Book Review / Half Wild by Pip Smith

‘A key challenge Smith faces in this novel is describing the experience of a trans person within an unsympathetic world.’

Sometimes there are characters that are just so complex and so nuanced, that capturing them on a page can be overwhelming. This can be even more difficult when those characters also happen to be real-world historical figures. In Half Wild, author Pip Smith re-examines the life of Eugenia Falleni – a trans man from New Zealand, charged with the death of his wife, Annie Birkett.

A key challenge Smith faces in this novel is describing the experience of a trans person within an unsympathetic world. Despite the character’s transition to Harry Crawford, they are forced (after an arrest for murder and a very public exposure by the media) to reassume their previous identity of Eugenia Falleni. They are described in papers as a ‘man-woman’, and treated with suspicion by judge and jury alike. While it is difficult as a modern reader to stomach, Half Wild is a reminder of what Sydney was like at the turn of the 20th Century: brutal, dirty and terrifying.

The story of Falleni has been well-documented – it is not the suspense, but the delivery which keeps Half Wild pushing forward. Smith works closely with historical sources, and details the trial almost exclusively through contemporary newspaper coverage and transcripts. This is at times jarring, as the novel jumps from one source to another, and reflects how we still experience and consume sensational murder trials today. During this section, Smith shifts the point-of-view to first person plural. She writes,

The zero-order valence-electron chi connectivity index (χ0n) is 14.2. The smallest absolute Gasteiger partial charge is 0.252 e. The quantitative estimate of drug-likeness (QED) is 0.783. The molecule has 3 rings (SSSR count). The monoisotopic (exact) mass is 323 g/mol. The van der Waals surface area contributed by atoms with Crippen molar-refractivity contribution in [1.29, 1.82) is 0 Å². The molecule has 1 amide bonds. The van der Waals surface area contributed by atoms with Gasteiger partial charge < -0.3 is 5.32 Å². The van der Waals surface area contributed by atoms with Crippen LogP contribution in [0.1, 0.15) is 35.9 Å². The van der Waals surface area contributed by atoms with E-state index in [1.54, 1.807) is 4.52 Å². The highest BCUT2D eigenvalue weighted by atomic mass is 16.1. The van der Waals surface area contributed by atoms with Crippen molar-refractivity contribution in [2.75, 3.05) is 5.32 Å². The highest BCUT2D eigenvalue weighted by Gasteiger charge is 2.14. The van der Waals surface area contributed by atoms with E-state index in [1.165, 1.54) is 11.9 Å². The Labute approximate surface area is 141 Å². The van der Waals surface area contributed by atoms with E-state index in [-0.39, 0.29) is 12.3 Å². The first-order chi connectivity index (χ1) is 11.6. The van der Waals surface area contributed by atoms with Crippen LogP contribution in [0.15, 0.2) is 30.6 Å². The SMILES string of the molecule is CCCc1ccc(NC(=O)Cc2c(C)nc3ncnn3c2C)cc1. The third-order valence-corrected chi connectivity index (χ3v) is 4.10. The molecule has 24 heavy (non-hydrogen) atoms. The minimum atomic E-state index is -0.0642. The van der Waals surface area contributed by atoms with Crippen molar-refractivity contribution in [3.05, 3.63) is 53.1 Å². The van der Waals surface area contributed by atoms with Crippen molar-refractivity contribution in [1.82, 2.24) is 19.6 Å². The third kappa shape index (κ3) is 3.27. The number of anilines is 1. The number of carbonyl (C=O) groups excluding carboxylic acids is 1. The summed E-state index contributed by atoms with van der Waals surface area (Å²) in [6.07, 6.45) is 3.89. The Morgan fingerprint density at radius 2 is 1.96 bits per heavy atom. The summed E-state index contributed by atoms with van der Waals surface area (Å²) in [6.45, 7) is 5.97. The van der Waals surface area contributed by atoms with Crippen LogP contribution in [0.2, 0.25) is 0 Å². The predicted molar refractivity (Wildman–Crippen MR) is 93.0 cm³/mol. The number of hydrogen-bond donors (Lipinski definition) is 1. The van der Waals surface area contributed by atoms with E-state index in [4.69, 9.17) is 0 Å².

“We could feel the skin beneath our collars. How tender it was, how soft. For a second, we thought we could feel the scratch of a rope being slipped around our necks”.

This is a genius effect, as the reader becomes just the same as the curious and gruesome onlookers, watching as Falleni is convicted of murder and sentenced to death.

The narration jumps around, with each character at times describing the action. While this technique does extend the disjointed effect, it also creates a lack of focus and at times undermines the dramatic irony of the story.

One of the most successful elements of Half Wild is how Smith maintains the mystery around what actually happened to Annie Birkett. She elegantly casts doubt over Falleni’s testimony, and calls into question the evidence in the case. Is Falleni a master-mind, switching identities for protection? Or was the trial blinded by sensationalism and destined to failure? Who knows?

Centine Wilbello: inner blessed in the Inner West. 

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